The ideas that were making their way in French society in the 18th century, and afterwards brought about the Revolution of 1789, gave a special direction to Italian literature of the second half of the 18th century. Love of ideal liberty, desire for equality, hatred of tyranny, created in Italy a literature which aimed at national objects, seeking to improve the condition of the country by freeing it from the double yoke of political and religious despotism. But all this was associated with another tendency. The Italians who aspired to a political redemption believed that it was inseparable from an intellectual revival, and it seemed to them that this could only be effected by a reunion with ancient classicism, - in other words, by putting themselves in more direct communication with ancient Greek and Latin writers. This was a repetition of what had occurred in the first half of the 15th century. The 17th century might in fact be considered as a new Italian Middle Age without the hardness of that iron time, but corrupted, enervated, overrun by Spaniards and French, an age in which previous civilization was cancelled. A reaction was necessary against that period of history, and a construction on its ruins of a new country and a new civilization. There had already been forerunners of this movement; at the head of them the revered Parini. Now the work must be completed, and the necessary force must once more be sought for in the ancient literature of the two classic nations. Patriotism and classicism then were the two principles that inspired the literature which began with Alfieri. He worshipped the Greek and Roman idea of popular liberty in arms against the tyrant. He took the subjects of his tragedies almost invariably from the history of these nations, made continual apostrophes against the despots, made his ancient characters talk like revolutionists of his time; he did not trouble himself with, nor think about, the truth of the characters; it was enough for him that his hero was Roman in name, that there was a tyrant to be killed, that liberty should triumph in the end. But even this did not satisfy Alfieri. Before his time and all about him there was the Arcadian school, with its foolish verbosity, its empty abundance of epithets, its nauseous pastoralizing on subjects of no civil importance. It was necessary to arm the patriotic muse also against all this. If the Arcardians, not excluding the hated Metastasio, diluted their poetry with languishing tenderness, if they poured themselves out in so many words, if they made such set phrases, it behoved the others to do just the contrary, to be brief, concise, strong, bitter, to aim at the sublime a opposed to the lowly and pastoral. Having said this, we have told the good and evil of Alfieri. He desired a political reform by means of letters; he saved literature from Arcadian vacuities, leading it towards a national end; he armed himself with patriotism and classicism in order to drive the profaners out of the temple of art. But in substance he was rather a patriot than an artist. In any case the results of the new literary movement were copious.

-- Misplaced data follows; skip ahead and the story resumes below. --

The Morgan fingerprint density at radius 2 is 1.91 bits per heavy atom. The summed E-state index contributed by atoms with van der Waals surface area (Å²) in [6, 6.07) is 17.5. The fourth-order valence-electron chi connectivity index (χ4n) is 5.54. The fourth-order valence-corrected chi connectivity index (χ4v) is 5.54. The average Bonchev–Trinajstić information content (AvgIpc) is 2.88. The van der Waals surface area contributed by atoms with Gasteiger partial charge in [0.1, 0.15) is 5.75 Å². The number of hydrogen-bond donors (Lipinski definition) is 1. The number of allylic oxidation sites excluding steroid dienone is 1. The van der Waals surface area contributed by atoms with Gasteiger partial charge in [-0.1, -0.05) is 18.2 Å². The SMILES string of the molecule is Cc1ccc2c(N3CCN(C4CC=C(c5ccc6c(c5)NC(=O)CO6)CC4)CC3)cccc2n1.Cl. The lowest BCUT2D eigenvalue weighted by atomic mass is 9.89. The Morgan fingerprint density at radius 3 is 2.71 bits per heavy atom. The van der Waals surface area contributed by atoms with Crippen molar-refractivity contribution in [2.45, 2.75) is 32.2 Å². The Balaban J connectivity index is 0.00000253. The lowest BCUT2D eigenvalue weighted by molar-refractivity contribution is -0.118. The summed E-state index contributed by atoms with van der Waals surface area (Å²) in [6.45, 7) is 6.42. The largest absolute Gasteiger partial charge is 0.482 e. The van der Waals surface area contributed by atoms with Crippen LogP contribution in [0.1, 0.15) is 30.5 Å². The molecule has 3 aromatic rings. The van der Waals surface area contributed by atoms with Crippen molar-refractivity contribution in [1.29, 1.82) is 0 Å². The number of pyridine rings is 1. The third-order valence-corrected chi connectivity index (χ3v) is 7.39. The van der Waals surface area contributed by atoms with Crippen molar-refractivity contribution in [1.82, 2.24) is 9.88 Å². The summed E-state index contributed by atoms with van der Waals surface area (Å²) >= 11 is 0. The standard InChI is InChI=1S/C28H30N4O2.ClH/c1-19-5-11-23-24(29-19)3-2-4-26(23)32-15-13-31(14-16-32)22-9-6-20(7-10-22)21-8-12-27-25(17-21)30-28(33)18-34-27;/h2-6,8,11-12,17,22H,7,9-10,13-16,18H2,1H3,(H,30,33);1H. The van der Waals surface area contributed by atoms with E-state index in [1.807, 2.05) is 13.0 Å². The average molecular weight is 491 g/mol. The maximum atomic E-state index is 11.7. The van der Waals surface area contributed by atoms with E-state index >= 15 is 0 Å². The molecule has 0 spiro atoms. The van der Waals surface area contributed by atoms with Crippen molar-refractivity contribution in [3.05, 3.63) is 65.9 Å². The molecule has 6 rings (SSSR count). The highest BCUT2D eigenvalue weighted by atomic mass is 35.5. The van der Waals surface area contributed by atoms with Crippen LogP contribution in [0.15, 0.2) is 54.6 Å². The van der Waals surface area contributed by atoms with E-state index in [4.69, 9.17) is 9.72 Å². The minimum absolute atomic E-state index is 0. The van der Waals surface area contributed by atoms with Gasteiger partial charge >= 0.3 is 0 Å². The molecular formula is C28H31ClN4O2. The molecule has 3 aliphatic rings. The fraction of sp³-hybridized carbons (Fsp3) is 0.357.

Ugo Foscolo was an eager patriot, who carried into life the heat of the most unbridled passion, and into his art a rather rhetorical manner, but always one inspired by classical models. His life was a most exciting one: he was a soldier with General Massena, a professor of eloquence at the university of Pavia, an exile after 1815. Three strong passions were always united in him – a passion for Italy, for art, and for beautiful women. Foscolo was born at Zante, and took pride in being a Greek. He translated one books of the lliad, and the Coma Berenices of catullus. He studied classical authors widely, and in his original works the reflection of them is perceptible. The Lettere di Jacopo Ortis, inspired by Goethe’s Werther, are a love story with a mixture of patriotism; they contain a violent protest against the treaty of Campo Formio, and an outburst from Foscolo’s own heart about an unhappy love-affair of his. His passions were sudden and violent; they came to an end as abruptly as they began ; they were whirlwinds that were over in a quarter of an hour. To one of these passions Ortis owed its origin, and it is perhaps the best, the most sincere, of all his writings. Even in it he is sometimes pompous and rhetorical, but much less so than he is, for example, in the lectures Dell’ Origine e dell’ Ufficio della Lettertatura. On the whole, Foscolo’s prose is turgid and affected, and reflects the character of the man who always tried to pose, even before himself, in dramatic attitudes. This was indeed the defect of the Napoleonic epoch; there was a horror of anything common, simple, natural; everything must be after the model of the hero who made all the world gaze with wonder at him; everything must assume some heroic shape. In Foscolo this tendency was excessive; and it not seldom happened that, in wishing to play the hero, the exceptional man, the little Napoleon of ladies’ drawing-rooms, he became false and bad, false kin his art, bad in his life. The Sepolcri, which is his best poem, was prompted by high feeling, and the mastery of versification shows wonderful art. Perhaps it is to this mastery more than to anything else that the admiration the Sepolcri excites is due. There are most obscure passages in it, as to the meaning of which it would seem as if even the author himself had not formed a clear idea. He left incomplete three hymns to the Graces. In which he sang of beauty as the source of courtesy, of all high qualities, and of happiness. Here again what most excites our admiration is the harmonious and easy versification. Among his prose works a high place belongs to his translation of the Sentimental Journey of Sterne, a writer by whom one can easily understand how Foscolo should have been deeply affected. He went as an exile to England, and died there. He wrote for English readers some Essays on petrarch and on the texts of the Decamerone and of Dante, which are remarkable for the time at which they were written, and which may be said to have initiated a new kind of literary criticism in Italy. Foscolo is still greatly admired, and now without reason. His writings stimulate the love of fatherland, and the men that made the revolution of 1848 were largely brought up on them. Still, his fame both as a man and as an artist is now on the decline.